Mozart: Complete Violin Concertos (CD review)

Also, Sinfonia Concertante. Rachel Barton Pine, violin; Matthew Lipman, viola; Sir Neville Marriner, Academy of St. Martin in the Fields. Avie AV2317 (2-disc set).

What do you get when you combine all five of Mozart's violin concertos along with the Sinfonia Concertante in a single set? And then you have them performed by one of the world's leading violinists, Rachel Barton Pine? And you find her accompanied not only by the great Academy of St. Martin in the Fields but by its founding director, Sir Neville Marriner? And Avie does all of it up in good, natural sound? You get a darned fine recording all the way around, that's what you get.

Mozart wrote his violin concertos in Salzburg around 1775 or a little before when he still in his late teens. Audiences for the past two hundred-odd years have appreciated their appealing melodies and expressive style. Interestingly, Mozart never returned to the violin concerto as such for the rest of his life, probably because as a piano virtuoso he liked composing for that instrument, writing over twenty-seven piano concertos. (Although, to be fair, Mozart was also a violin prodigy, but later apparently preferring the piano.) In any case, one usually has to buy two or three albums to own all five violin concertos by a single performer, so already it's a good deal to find Ms. Barton Pine doing all of them in one set. Also interestingly, Ms. Barton Pine has recently been playing all five concertos in single concerts. Those must be some programs.

As welcome as Ms. Barton Pine is in this music, we must also welcome Sir Neville back conducting the group he co-founded in 1958. You would think that at nearly ninety years of age (at the time of this recording) he might be slowing down, but apparently not. His accompaniment is as alert as ever, and it goes without saying that the Academy play as smoothly and precisely as ever.

Now, as to the performances: Don't expect anything quite like the quick, fleet-footed readings of Anne-Sophie Mutter and the London Philharmonic (DG) or Lara St. John and The Knights (Ancalagon), to name a couple of my favorites in this repertoire. No, Barton Pine and company adopt tempos closer to Ms. Mutter's early recordings with Karajan (DG) and Muti (EMI), moderate tempos that nevertheless bring out all the beauty and expressiveness these concertos have to offer. As we might expect from Marriner and the Academy, especially, these are elegant, stylish performances, filled with delicate nuances and ravishing lines.

The powers that be at Avie Records arranged the concertos with Nos. 4, 1, and 3 on disc one and Nos. 5, 2, and the Concertante on disc two. Well, I don't suppose the order makes any difference; Mozart wrote all of them at about the same time. Except when it comes to trying to find something in the set; then you have to check the packaging to see where to find a specific concerto. Did Avie just want to start with a popular concerto by beginning with No. 4? Or was it a matter of what they fit on each disc? I dunno. But how hard would it have been to put the longest work, the Concertante, first, followed by Nos. 1 and 2 on disc one? They would easily have fit, as would Nos. 3-5 on disc two. A trivial criticism, in any event.

So, things begin with the Violin Concerto No. 4 in D, K218, certainly one of the most well-known and possibly most-beloved of the concertos. OK, one can understand why Avie started with No. 4. In Ms. Barton Pine's capable hands and with Marriner and company providing such expert support, the whole thing is a delight. Oh, and Mozart left no cadenzas for any of the five concertos, so Ms. Barton Pine has written her own. She says she feels more comfortable playing her own personal cadenzas, and certainly they seem to fit Mozart's style and moods.

Rachel Barton Pine
And so it goes. The Concerto No. 1 has a zippy poise about it, energetic yet never rushed, with a charming Adagio, the dialogue between soloist and orchestra always an attractive two-way affair. No. 3 Barton Pine says is her favorite, and it shows in her enthusiasm and loving attention. She claims it's Mozart's "friendliest" key, G major, and the first movement most resembles an aria. She performs in a most songlike manner, the second-movement Adagio soaring plaintively.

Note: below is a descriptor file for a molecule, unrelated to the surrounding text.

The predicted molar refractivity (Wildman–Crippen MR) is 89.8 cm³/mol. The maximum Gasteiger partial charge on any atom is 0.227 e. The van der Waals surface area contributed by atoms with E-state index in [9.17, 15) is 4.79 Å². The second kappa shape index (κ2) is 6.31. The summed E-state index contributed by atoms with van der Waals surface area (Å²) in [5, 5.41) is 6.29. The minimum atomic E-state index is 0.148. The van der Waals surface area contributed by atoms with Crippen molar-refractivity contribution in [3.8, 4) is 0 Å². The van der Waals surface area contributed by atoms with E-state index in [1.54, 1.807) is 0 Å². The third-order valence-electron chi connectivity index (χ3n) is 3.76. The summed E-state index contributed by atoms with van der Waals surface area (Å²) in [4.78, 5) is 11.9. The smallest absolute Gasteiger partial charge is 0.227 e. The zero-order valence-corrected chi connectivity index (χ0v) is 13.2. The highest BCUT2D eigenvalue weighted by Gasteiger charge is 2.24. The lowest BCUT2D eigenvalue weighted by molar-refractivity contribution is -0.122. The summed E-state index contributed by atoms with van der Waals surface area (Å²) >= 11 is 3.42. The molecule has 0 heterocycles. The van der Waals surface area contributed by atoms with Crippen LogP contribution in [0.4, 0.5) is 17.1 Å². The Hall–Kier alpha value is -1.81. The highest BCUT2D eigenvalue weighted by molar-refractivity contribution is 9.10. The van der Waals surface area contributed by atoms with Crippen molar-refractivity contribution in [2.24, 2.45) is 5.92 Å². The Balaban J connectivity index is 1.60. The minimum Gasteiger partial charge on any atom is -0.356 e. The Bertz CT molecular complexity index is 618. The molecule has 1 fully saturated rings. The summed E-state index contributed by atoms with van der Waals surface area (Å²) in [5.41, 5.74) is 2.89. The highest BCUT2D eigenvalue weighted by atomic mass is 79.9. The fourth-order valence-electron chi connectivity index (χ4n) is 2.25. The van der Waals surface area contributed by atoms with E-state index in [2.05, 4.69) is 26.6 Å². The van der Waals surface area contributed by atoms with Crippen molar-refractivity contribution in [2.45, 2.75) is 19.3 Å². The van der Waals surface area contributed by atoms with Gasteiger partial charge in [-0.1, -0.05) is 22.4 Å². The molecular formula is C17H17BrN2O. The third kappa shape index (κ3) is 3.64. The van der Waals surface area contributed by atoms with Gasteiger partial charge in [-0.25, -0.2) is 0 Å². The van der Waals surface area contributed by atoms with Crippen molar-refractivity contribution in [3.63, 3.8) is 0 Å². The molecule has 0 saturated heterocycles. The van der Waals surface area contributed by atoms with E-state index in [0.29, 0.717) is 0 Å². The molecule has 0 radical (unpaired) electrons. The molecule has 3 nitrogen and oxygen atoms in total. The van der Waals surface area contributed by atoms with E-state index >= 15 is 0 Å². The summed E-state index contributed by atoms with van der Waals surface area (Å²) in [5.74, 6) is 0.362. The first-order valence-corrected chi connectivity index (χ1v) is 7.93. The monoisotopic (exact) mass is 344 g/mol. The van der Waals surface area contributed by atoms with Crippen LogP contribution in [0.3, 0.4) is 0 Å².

No. 5, which leads off the second disc, is the longest of the violin concertos and among the most creative. Barton Pine and her fellow players handle it in stride, highlighting its playful yet contrasting tones start to finish. The first movement alone plays like a miniature concerto in three parts: fast, slow, fast. The second and third movements, an Adagio and Minuet, are graceful and smiling, with Ms. Barton Pine again bringing these qualities to the fore. The final violin concerto in the set, No. 2, seems a little simple, almost old-fashioned, by comparison to the previous piece, yet the performers again bring out the best in it, with a pleasingly infectious cadence throughout.

The album concludes with the Sinfonia Concertante in E flat for violin and viola, K364, from 1779, and here violist Matthew Lippman appears with Barton Pine. Mozart's mother had died the year before he wrote it, and most critics agree that the music reflects this loss. It shows a greater seriousness and maturity than the violin concertos and more-ambitious orchestration. Ms. Barton Pine and her companions play it in a wholly appropriate fashion, emphasizing its solemn nature without making it sorrowful or overly sentimental. It's maybe the most-brilliant and impressive work on the program, and Barton Pine and company execute it with both passion and compassion.

Producer Andrew Keener and engineer Simon Eadon recorded the album at Air Lyndhurst Studios, London in August and September 2013. There's a sweet warmth around the sound, with a flattering hall resonance providing a realistic ambience. Yet the bloom is not so great that takes anything away from the recording's clarity, which remains good. The soloist appears well integrated into the ensemble, just out ahead of the orchestra and to the left. The orchestral detail is fine, as is the depth and dimensionality of the group; and Ms. Barton Pine's violin sounds wonderfully transparent, almost glowing in its excellence.


To listen to a brief excerpt from this album, click here:

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Meet the Staff

Meet the Staff
John J. Puccio, Editor, Publisher, Reviewer

Understand, I'm just an everyday guy reacting to something I love. And I've been doing it for a very long time, my appreciation for classical music starting with the musical excerpts on the Big Jon and Sparkie radio show in the early Fifties and the purchase of my first recording, The 101 Strings Play the Classics, around 1956. In the late Sixties I began teaching high school English and Film Studies as well as becoming interested in hi-fi, my audio ambitions graduating me from a pair of AR-3 speakers to the Fulton J's recommended by The Stereophile's J. Gordon Holt. In the early Seventies, I began writing for a number of audio magazines, including Audio Excellence, Audio Forum, The Boston Audio Society Speaker, The American Record Guide, and from 1976 until 2008, The $ensible Sound, for which I served as Classical Music Editor.